Thu, October 22, 2009
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NASA acquires data after spacecraft' twin impacts into moon

2009-10-09 16:58:20 GMT2009-10-10 00:58:20 (Beijing Time)  Xinhua English

NASA's Lunar Crater Observation and Sensing Satellite (LCROSS) impact view is seen in this image released on October 9, 2009. Two U.S. spacecraft were crashed into a lunar crater Friday but scientists said it was too early to say whether the mission to search for supplies of water on the Moon had been a success.(Xinhua/Reuters Photo)

Lunar Crater Observation and Sensing Satellite's (LCROSS) chief lunar scientist Jennifer Heldmann speaks at a news conference after the twin impacts of LCROSS, and its rocket's upper stage in Moffett Field, California October 9, 2009. Searching for stocks of water on the moon, NASA crashed two spacecraft into an eternally dark lunar crater, hoping to splash ice into the light where instruments could assess it.(Xinhua/Reuters Photo)

(L-R) Lunar Crater Observation and Sensing Satellite's (LCROSS) project scientist, Dan Andrews, principal investigator Tony Colaperte, chief lunar scientist Jennifer Heldmann and project scientist Mike Wargo, hold a news conference after the twin impacts of LCROSS, and its rocket's upper stage in Moffett Field, California October 9, 2009. Searching for stocks of water on the moon, NASA crashed two spacecraft into an eternally dark lunar crater, hoping to splash ice into the light where instrumen

NASA Ames Research Center Director Pete Worden speaks at a news conference after the twin impacts of LCROSS, and its rocket's upper stage in Moffett Field, California October 9, 2009. Searching for stocks of water on the moon, NASA crashed two spacecraft into an eternally dark lunar crater, hoping to splash ice into the light where instruments could assess it.(Xinhua/Reuters Photo)

Lunar Crater Observation and Sensing Satellite's (LCROSS) principal investigator Tony Colaperte speaks at a news conference after the twin impacts of LCROSS, and its rocket's upper stage in Moffett Field, California October 9, 2009. Searching for stocks of water on the moon, NASA crashed two spacecraft into an eternally dark lunar crater, hoping to splash ice into the light where instruments could assess it.(Xinhua/Reuters Photo)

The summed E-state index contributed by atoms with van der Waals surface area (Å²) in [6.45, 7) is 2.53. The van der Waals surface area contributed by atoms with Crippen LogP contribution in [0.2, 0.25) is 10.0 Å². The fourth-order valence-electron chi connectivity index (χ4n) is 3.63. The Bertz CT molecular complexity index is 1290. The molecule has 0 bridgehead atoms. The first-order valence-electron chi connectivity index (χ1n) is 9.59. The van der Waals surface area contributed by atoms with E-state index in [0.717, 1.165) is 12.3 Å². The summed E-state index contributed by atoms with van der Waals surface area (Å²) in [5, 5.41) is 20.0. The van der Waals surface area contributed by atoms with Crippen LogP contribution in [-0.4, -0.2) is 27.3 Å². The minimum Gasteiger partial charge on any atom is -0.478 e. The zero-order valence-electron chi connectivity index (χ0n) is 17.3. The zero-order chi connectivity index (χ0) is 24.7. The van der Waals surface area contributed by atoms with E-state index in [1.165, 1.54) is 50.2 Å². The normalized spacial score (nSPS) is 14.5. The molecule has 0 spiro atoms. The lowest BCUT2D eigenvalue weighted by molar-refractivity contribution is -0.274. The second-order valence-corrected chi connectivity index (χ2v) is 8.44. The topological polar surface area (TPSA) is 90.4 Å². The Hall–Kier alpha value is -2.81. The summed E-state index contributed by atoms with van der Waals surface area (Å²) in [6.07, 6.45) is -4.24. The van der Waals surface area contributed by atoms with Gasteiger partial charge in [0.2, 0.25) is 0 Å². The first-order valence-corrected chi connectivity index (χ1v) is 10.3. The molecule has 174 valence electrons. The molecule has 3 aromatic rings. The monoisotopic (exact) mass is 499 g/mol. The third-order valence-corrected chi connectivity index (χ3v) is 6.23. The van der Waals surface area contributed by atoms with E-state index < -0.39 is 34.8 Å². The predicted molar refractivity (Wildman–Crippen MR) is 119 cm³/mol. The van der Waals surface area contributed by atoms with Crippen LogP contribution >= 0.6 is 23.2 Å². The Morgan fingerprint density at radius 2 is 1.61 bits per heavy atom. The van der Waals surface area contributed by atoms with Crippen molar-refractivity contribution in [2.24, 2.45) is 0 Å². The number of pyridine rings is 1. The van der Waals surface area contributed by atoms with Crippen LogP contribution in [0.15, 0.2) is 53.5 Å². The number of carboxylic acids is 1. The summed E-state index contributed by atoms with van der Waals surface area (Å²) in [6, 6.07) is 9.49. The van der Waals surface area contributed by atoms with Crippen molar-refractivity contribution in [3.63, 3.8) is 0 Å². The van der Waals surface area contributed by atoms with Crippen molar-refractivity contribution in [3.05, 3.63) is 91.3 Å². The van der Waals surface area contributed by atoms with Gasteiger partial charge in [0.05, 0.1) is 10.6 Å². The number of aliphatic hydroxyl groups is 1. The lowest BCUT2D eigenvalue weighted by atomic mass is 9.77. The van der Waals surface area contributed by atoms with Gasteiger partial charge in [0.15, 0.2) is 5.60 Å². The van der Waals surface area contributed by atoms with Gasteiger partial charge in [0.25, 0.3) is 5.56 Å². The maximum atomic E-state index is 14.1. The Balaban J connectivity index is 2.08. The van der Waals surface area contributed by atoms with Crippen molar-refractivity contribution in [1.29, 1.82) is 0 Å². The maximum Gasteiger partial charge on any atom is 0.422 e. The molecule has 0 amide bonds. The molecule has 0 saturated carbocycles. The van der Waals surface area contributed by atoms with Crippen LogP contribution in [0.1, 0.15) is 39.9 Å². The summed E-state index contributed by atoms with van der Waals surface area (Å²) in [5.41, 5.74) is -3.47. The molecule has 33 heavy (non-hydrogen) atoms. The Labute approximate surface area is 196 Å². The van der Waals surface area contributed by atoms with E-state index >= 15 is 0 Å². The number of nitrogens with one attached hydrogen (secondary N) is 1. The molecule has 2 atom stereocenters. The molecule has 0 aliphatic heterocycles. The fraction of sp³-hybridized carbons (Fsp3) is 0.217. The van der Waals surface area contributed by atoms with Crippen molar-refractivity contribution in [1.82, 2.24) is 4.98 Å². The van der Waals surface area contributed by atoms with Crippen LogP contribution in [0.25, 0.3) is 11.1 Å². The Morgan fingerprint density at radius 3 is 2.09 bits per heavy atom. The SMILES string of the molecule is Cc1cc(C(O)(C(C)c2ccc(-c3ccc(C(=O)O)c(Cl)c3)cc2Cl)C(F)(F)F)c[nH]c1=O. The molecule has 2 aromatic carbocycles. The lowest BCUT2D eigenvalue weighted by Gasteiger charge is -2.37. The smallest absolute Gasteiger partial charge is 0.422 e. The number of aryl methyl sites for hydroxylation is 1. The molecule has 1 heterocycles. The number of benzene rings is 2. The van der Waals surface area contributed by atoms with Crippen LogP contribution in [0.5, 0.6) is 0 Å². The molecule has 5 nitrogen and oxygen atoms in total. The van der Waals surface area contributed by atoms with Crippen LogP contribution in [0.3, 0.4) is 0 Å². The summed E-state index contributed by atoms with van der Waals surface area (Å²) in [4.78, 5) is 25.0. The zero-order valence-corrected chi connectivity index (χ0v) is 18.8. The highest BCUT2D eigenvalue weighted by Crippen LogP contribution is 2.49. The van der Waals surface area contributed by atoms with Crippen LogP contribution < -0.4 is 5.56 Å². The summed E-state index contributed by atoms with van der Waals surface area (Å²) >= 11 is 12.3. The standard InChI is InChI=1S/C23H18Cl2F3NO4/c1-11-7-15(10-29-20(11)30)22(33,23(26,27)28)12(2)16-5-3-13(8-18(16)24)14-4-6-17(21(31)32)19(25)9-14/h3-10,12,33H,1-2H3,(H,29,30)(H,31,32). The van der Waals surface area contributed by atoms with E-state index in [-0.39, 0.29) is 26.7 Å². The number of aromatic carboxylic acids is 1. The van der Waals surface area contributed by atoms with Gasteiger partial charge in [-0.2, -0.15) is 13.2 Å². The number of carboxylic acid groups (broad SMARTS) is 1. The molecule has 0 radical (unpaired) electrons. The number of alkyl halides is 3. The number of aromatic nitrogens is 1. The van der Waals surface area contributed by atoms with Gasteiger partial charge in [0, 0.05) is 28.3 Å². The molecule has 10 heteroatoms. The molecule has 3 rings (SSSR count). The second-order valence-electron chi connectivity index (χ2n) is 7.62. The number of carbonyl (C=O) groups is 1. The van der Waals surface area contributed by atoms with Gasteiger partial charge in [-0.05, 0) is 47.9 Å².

WASHINGTON, Oct. 9 (Xinhua) -- NASA has successfully collected data after two spacecraft -- the Centaur rocket and the Lunar Crater Observation and Sensing Satellite (LCROSS) -- impacted the moon's south pole, the space agency said Friday.

"We have a tremendous amount of data gathered through observation campaign, both ground-based and space-based," said Jennifer Heldmann, coordinator of the LCROSS observation campaign, at a press conference held after the impacts. It will take some time to understand what is seen in the data, Heldmann said.

Anthony Colaprete, LCROSS principal investigator, reports the Centaur impacted as planned and they observed the flash and crater.

"There was an impact," Colaprete said. "We saw the impact. We saw the crater."

Spectrometers aboard LCROSS also gathered a wealth of data from the impact, according to Colaprete. "That, by itself, may constitute enough information to answer some fundamental questions," Colaprete said.

Colaprete also projected it would take several weeks to determine whether and how much hydrogen-bearing compounds were found.

NASA successfully crashed two spacecraft into the moon's south pole in a hunt for hidden ice on Friday.

The 2.2-ton Centaur, the upper stage of the Atlas V rocket that carried the LCROSS, into space struck the moon first at 7:31 a.m. EDT (1131 GMT). Four minutes later, the LCROSS hit the Cabeus crater floor near the moon's south pole.

NASA had expected the strikes to kick up a plume of lunar dirt to an altitude of about 6.2 miles (10 kilometers) and produce a flash lasting about 30 seconds. However, grainy thermal images carried on NASA's television station showed no apparent flashes as the rocket struck.

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